Purgatory Chasm


Useful Information

Location: Purgatory Chasm State Reservation.
(42.129040, -71.714988)
Open: Chasm Trail: APR to NOV daily sunrise to sunset.
[2020]
Fee: Park: free.
Parking: MA-Resident USD 5, Non-MA-Resident USD 20.
[2020]
Classification: GorgeGorge
Light: n/a
Dimension: L=400m, VR=21m
Guided tours: self guided
Photography: allowed
Accessibility: no
Bibliography: Steve Ulfelder (2012): Purgatory Chasm, Conway Sax Mystery, Griffin; Reprint Edition (24. April 2012). ISBN-10 : 9781250007025, ISBN-13 : 978-1250007025
Address: Purgatory Chasm State Reservation, 198 Purgatory Rd. , Sutton, MA 01590, Tel: +1-508-234-3733. E-mail:
As far as we know this information was accurate when it was published (see years in brackets), but may have changed since then.
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History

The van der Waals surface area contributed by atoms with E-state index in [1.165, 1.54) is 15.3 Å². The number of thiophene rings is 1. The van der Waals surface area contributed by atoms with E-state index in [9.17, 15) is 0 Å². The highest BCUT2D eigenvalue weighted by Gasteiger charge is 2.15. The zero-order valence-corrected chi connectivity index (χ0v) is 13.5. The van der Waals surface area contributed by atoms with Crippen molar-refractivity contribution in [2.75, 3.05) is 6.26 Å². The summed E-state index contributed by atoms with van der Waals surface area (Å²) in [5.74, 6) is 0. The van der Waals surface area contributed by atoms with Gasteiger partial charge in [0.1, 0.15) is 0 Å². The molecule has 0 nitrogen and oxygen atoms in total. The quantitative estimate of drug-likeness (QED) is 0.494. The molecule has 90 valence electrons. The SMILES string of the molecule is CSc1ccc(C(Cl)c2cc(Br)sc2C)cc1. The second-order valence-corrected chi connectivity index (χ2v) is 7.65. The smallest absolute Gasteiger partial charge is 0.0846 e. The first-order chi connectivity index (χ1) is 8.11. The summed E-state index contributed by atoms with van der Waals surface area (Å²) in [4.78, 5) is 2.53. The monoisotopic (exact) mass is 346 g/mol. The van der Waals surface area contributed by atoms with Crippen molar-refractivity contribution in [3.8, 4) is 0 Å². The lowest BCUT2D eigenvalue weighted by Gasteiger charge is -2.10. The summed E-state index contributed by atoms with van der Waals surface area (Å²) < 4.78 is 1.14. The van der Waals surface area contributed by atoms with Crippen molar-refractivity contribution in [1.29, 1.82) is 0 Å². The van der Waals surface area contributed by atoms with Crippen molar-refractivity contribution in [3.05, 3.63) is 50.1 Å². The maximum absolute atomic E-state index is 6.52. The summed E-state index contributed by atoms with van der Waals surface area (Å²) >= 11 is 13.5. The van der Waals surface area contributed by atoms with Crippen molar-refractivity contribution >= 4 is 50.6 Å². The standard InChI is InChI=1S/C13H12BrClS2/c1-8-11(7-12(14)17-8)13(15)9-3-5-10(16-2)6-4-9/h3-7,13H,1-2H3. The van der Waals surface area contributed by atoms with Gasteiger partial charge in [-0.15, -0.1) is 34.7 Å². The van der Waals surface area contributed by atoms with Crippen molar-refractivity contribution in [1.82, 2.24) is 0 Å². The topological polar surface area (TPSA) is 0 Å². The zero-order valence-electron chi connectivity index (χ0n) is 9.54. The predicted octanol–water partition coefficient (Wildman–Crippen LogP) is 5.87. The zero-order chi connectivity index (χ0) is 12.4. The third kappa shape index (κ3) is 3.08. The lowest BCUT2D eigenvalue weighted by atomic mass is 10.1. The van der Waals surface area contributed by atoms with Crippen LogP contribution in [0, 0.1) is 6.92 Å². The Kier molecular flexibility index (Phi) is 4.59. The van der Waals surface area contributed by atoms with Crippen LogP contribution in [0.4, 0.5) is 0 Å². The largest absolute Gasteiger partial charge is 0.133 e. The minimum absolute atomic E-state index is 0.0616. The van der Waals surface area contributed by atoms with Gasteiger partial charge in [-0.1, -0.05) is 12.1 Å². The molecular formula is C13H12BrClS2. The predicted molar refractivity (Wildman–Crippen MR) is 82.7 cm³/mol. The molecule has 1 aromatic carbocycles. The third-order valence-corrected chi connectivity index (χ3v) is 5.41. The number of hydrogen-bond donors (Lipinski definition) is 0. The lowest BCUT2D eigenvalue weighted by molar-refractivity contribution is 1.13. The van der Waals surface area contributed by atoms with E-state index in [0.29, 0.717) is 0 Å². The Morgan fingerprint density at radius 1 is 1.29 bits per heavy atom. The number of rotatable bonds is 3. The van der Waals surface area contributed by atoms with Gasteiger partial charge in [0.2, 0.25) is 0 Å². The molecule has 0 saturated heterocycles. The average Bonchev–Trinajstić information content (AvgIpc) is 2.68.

1919 declared a state park.

Description

Purgatory Chasm is a gorge in granite located off Route 146 in the town of Sutton. The area is protected by the Purgatory Chasm State Reservation, is a state-owned geologic preserve and public recreation area. The state park has various trails, but the important one is obviously the Chasm Trail, which goes right through the gorge. In winter it might be difficult to walk because it could be slippery or icy, so it is closed.

The gorge, which is called chasm for unknown reasons, is 400m long and 21m deep. It is not clear how it was formed, it is definitely not due to erosion. There are several theories, the most likely is probably that the chasm was created when glacial meltwater from a burst ice dam ripped out blocks of bedrock at the end of the last Ice Age (14,000 years ago). The chasm or rift theory is also possible, though not undisputed. It would mean extensional tectonics which caused a central linear downfaulted depression called a graben. Unfortunately the Appalachians are a zone of orogeny and as such convergent.

Whatever the reasons, the forms inside the gorge are generally tectonic. There are huge granite blocks and numerous small caves created by the movement of the rock which created empty spaces or ledges inbetween. The most impressive cave is named His Majesty's Cave. Other rock formations are The Corn Crib, The Coffin and Lovers’ Leap.